- To treat fans to superhuman displays of perfect athleticism, and
- To reassure fans that the rules are on the level, and that championship seasons are won through athletic prowess and not mere trickery.
Brady was born in San Mateo, California after Galynn Patricia Motheroftom Brady was impregnated by the Holy Spirit. As a youth, Brady regularly attended San Francisco 49ers games at Candlestick Park. He was a fan of quarterback Joe Montana, and was in the stands during the 1981 NFC Championship, when Montana threw "The Catch" to Dwight Clark. Ayn Rand writes that, after Montana threw this impossible pass, he gazed into the stands and caught the eye of the four-year-old Brady, who then-and-there realized his destiny was to become a pro quarterback too.
Brady was drafted as a catcher in the 1995 baseball draft by the Montreal Expos. He was also drafted as a stockbroker in the 1998 draft by Merrill Lynch. However, at that point, The Almighty put His foot down and He declared that it was time for Brady to stop "pussyfooting around" and follow his destiny into football.
Junípero Serra High School has renamed the football field where Brady used to play, the "Brady Family Stadium," and Merrill Lynch has likewise named after Brady one of its facilities, now a small retail branch of successor Bank of America, on the strip on the north side of Decatur, Illinois, at least until it was closed in 2002.
Brady began demonstrating athletic perfection at the end of the pine bench at the University of Michigan. Brady was seventh on the depth chart, and entered therapy for the mental anguish of wearing a football uniform and yet never playing in a football game. He contemplated transferring to California, until academic counselors explained that U of M didn't have a campus there. Then God nodded again, and Brady started every single game in 1998 and 1999, and was only sporadically benched. Head Coach Lloyd Carr has stated, "Tom is the most excellent player I have ever had in the role of seventh-best quarterback."
NFL teams virtually ignored Brady during the 2000 draft, on the flimsy excuse that they had no seventh level in the quarterback depth chart, and most teams could barely afford to carry three quarterbacks. Nevertheless, the New England Patriots picked Brady 199th overall. It was a "compensatory" pick, and ironically, the "comp" belonged to starting quarterback Drew Bledsoe, who thought he was using it to allow his mother to watch the combine.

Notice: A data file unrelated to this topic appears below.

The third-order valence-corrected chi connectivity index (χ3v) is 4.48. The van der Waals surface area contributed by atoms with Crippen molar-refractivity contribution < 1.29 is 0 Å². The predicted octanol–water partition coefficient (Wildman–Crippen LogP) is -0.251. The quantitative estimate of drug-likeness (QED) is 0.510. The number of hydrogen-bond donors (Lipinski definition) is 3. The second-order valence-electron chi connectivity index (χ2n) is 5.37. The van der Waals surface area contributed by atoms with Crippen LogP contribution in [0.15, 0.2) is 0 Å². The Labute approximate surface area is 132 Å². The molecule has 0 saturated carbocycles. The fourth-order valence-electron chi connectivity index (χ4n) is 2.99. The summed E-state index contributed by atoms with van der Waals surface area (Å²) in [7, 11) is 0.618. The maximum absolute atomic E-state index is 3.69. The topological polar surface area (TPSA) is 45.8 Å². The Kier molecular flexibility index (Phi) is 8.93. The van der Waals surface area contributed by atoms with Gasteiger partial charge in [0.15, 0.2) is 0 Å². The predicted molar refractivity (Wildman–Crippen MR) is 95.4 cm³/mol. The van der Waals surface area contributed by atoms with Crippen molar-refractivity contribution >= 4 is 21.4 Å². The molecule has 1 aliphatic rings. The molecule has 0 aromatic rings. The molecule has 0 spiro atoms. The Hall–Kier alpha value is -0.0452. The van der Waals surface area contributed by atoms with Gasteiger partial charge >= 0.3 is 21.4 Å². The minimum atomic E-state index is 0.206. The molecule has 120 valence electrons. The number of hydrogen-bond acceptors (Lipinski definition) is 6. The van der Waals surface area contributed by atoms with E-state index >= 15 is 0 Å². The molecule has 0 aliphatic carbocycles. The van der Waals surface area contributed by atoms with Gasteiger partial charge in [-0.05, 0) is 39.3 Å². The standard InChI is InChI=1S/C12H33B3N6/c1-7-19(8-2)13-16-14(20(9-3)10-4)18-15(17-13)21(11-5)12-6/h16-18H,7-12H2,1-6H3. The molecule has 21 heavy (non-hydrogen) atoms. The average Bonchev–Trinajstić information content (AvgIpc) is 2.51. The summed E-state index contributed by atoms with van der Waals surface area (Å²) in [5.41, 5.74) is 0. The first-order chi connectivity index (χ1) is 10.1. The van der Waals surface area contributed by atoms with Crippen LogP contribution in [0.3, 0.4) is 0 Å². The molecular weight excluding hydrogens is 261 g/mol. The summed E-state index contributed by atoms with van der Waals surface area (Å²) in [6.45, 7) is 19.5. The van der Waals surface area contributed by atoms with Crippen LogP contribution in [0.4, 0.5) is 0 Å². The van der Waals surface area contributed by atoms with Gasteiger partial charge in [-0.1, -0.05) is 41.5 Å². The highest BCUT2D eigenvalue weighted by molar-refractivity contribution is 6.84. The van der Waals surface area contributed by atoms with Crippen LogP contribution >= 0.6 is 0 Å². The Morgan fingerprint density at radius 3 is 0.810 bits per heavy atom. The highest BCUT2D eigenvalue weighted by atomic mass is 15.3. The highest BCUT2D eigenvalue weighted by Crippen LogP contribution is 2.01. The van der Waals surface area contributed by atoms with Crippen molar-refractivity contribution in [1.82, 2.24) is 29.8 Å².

Brady started the season not as the seventh quarterback but as the fourth, behind Bledsoe and two other players who don't even dare mention to their fellow burger-flippers at McDonald's that they used to play in the NFL. Before the season was over, Brady did see live game action, and achieved six perfect passing yards (plus two incompletions that no one believes were his fault).
But the Lord is a wrathful and impatient Lord, and this progress was not fast enough for Him. Thus in the Patriots' 2001 home opener against the New York Jets, linebacker Mo Lewis clobbered Bledsoe. There was internal bleeding and Bledsoe was slow to understand that destiny had asserted himself and he was about to transition from star quarterback to footnote.
In the next two games, Brady compiled a mediocre passer rating and a 50-50 record, surely the fault of the slow adaptation of his teammates. But then the team hit its stride, winning its last six straight, to win the AFC East and enter the playoffs.
In the first playoff game, Brady was leading the team to certain defeat against the Oakland Raiders despite a pestilence of snowflakes the Lord hath sent. Thus the Lord our football God had to intervene again. On a desperate offensive drive to save the game, Brady coughed up the ball as cornerback Charles Woodson came out of nowhere. However, on instant replay, God himself explained, through the sideline headset of referee Walt Coleman, that Brady had started to pass the ball, was trying to abort the pass and "tuck" it back in when he coughed it up, and the result was merely an incomplete pass, giving Brady a fateful chance to try again.